Tag Archives: Moon Cakes

Chang’e: The Moon Goddess


Y is my other parental figure of mine who grew up in China and is currently living in California. 

This conversation took place over a weekly phone call with my parents after I asked them about stories that they knew from China. 


Y: Chang’e is the one we see the shadow in the moon, and the shadow looks like a lady there.

Me: Oh yeah.

Y: But the story goes that there’s a beautiful woman who’s married to a famous archer, and his name is Hou Yi. The guy is the one who, when in Ancient Times, they had 10 suns. The sun in the sky, not the kids. The sun in the sky, when there was 10 of them, the sky was so hot that the earth, the crops couldn’t grow because of the squelching from the sun, and the soil is cracked and everyone was dying from the heat. So Hou Yi, the husband, because he’s a famous archer, he decided to shoot the nine suns down and just leave one of them left.

Me: Uhuh.

Y: So he pulled his legendary, he had this bow that was a legendary sun and succeeded in shooting down nine of the suns. So the earth was back to normal.

Because of what he did, he met the like, goddess, the goddess decided to reward him with some kind of medicine that will make him live forever. The goddess name is… the jade- no, the Wángmǔ Niángniáng, yeah. Hou Yi felt very, unsure about whether he should take the elixir or the medicine because he didn’t want to live forever after his wife dies. Wife is mortal so if he becomes immortal he’s going to be living alone without his wife. So he just put the medicine underneath the bed or in a closet, wherever, but the wife found out about it and she decided to steal it. And after the husband fell asleep, she took the medicine and drank the medicine, all of it. And after, she felt her body get light and she started to float in the air. Then the husband woke up and saw the wife floating away. He saw her floating away and tried to grab onto her but couldn’t because she was already in the sky. He tried to call her to stop but she couldn’t really stop it. When she saw the moon, she tried to land on the moon and she stayed there forever. Because she couldn’t move after and the husband really missed her so he put out her favorite food, dessert like the mooncake, out every night to hope she will see it and return. But she couldn’t return.

After that, on the moon festival, everyone would eat moon cakes and look at the moon where Chang’e lives. And the moon shadow suggests there’s a rabbit called the jade rabbit to keep her company on the moon. So poor Hou Yi put out the food until he died, basically, but she couldn’t return. She became immortal but he was mortal so he died, eventually. 


This is another story that I was told when I was a kid. I remember distinctly looking up at the moon and imagining the lady on the moon and her rabbit. This origin story is interesting because Chang’e is seen as the moon goddess yet the reason why she is up on the moon is for selfish reasons. Additionally, this plays into the traditional view of the moon as a feminine symbol while the sun is a masculine symbol. While the sun is not her husband, her husband was the one who shot down the other suns in order to restore peace to Earth. I think it is also interesting how the tale affects the food that we consume during the festival as the egg yolks in the mooncakes are meant to represent the moon in the sky. Some versions of the story also explain her reasoning for taking the medicine because they portray her as someone who previously worked in heaven in the Jade Emperor’s palace before she was sentenced to earth for breaking a vase.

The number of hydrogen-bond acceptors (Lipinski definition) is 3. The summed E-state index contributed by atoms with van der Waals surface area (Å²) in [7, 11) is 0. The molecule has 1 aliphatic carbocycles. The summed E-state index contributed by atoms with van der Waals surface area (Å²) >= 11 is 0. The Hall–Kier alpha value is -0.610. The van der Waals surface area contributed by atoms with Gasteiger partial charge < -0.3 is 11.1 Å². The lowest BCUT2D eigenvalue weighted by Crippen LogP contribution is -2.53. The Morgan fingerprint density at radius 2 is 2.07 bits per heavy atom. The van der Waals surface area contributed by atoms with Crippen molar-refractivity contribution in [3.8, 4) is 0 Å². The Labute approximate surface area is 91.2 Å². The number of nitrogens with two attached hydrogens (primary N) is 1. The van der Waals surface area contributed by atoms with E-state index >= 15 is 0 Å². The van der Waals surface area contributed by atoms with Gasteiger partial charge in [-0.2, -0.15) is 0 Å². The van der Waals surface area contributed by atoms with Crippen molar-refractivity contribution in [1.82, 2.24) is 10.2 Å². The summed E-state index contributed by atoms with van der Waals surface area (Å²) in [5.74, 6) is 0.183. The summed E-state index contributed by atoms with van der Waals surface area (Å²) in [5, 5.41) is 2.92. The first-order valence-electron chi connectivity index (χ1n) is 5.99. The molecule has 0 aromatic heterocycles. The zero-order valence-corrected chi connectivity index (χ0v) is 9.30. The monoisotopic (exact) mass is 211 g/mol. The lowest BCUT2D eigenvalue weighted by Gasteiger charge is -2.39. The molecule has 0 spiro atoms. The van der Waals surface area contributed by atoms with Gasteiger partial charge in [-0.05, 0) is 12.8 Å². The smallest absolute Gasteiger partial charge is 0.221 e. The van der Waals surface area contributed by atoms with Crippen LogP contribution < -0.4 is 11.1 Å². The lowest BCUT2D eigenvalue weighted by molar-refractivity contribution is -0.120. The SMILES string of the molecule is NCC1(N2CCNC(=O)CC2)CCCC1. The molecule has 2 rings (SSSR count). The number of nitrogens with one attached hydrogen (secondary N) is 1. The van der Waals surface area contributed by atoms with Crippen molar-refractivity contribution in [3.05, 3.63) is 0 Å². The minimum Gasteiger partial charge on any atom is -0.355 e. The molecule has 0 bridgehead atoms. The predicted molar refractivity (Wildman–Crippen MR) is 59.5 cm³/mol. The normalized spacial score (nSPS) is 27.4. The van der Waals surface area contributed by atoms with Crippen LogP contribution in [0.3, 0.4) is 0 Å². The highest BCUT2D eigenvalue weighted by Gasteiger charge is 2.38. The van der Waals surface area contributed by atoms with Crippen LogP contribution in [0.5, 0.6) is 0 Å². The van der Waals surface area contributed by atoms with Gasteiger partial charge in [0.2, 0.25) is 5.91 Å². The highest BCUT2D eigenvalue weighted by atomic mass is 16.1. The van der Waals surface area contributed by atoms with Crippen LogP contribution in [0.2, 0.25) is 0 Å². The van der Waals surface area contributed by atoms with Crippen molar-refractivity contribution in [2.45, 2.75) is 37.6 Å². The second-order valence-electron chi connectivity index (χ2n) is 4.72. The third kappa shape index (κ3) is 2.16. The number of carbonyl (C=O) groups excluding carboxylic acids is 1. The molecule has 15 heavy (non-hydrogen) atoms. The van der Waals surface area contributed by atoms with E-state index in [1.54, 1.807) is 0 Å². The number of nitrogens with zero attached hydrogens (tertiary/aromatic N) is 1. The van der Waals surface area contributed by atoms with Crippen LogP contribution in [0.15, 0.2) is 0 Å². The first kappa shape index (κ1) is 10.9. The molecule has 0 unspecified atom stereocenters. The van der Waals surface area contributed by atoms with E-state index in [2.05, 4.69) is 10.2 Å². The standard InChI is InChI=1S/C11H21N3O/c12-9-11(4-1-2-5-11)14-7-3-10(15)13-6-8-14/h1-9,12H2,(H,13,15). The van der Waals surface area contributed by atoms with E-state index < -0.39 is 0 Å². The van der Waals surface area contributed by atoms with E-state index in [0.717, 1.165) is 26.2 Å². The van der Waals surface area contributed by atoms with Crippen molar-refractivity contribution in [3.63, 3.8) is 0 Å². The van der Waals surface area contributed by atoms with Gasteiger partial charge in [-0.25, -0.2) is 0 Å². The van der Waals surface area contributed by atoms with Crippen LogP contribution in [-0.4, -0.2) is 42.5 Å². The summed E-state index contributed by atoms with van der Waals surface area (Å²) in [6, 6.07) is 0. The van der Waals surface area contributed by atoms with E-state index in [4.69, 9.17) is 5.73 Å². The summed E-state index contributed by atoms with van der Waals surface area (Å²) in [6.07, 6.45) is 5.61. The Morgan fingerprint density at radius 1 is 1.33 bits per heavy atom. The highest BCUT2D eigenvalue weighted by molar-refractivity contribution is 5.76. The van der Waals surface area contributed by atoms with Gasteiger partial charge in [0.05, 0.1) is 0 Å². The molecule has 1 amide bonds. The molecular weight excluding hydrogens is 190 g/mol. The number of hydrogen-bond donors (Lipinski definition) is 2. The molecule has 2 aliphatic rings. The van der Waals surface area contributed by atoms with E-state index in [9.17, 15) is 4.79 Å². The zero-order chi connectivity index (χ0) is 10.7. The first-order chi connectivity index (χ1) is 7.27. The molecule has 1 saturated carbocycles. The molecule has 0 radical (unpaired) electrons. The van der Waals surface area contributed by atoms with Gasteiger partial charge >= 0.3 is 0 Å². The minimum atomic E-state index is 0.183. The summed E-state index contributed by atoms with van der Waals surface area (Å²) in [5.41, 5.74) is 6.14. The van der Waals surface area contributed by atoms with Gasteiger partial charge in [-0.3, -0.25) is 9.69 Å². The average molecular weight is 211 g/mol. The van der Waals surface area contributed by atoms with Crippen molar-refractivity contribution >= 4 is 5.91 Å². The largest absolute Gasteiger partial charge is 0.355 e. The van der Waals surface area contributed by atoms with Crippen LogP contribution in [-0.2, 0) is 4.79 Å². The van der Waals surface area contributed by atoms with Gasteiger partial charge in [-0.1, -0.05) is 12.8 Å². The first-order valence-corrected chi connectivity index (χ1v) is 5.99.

“The Legend of Chang E.” The Legend of Chang E, http://www.moonfestival.org/the-legend-of-chang-e.html.

Legend behind Chinese Mid-Autumn Festival

The following story was told to me by my friend:

So in China we have the Mid-Autumn festival, as I am sure you have heard of, the mooncakes are famous. But, what a lot of people do not know is the myth of how it came to be. It all became long ago. There is a princess who lives on the moon in her moon castle with her little bunny. And as it goes, on the full moon -the 15th day of the month on the Lunar calendar- the princess could see Earth at its fullest. Every full moon she would look down at earth and she would always look at this one farmer and she eventually fell in love with him from afar. So one day, she went down to Earth and disguised herself as a human. Her and the farmer fell in love and she was happy on Earth. Then one day her brother noticed she was missing, so he searched for her and found her on Earth having married a mortal human. Outraged, he came down to Earth, and took her from her lover since it was a disgrace that a god would marry a human and he took her back to the moon. There, he imprisoned her in her castle and she could no longer see her lover. Eventually, the other gods felt bad for her because she was so very sad. So they made the agreement that in Autumn on the full moon she is allowed to go down once a year to visit her lover. So, the festival happens on the full moon on the 15th in Mid-Autumn every year and it is all about reunion and time with loved ones. 


The informant is ½ Chinese and ½ French. While she spent the first 13 years of her life in Paris, she moved to Shanghai for high School to reconnect with her Chinese heritage. This story is one of her all time favorite stories from Chinese culture that her grandmother would tell her. She holds it very close to her. 


The informant is a good friend of mine, and the conversation was held organically as she was reminiscing about things she loves about her culture one night over dinner at an Italian restaurant in downtown Los Angeles. 

My thoughts: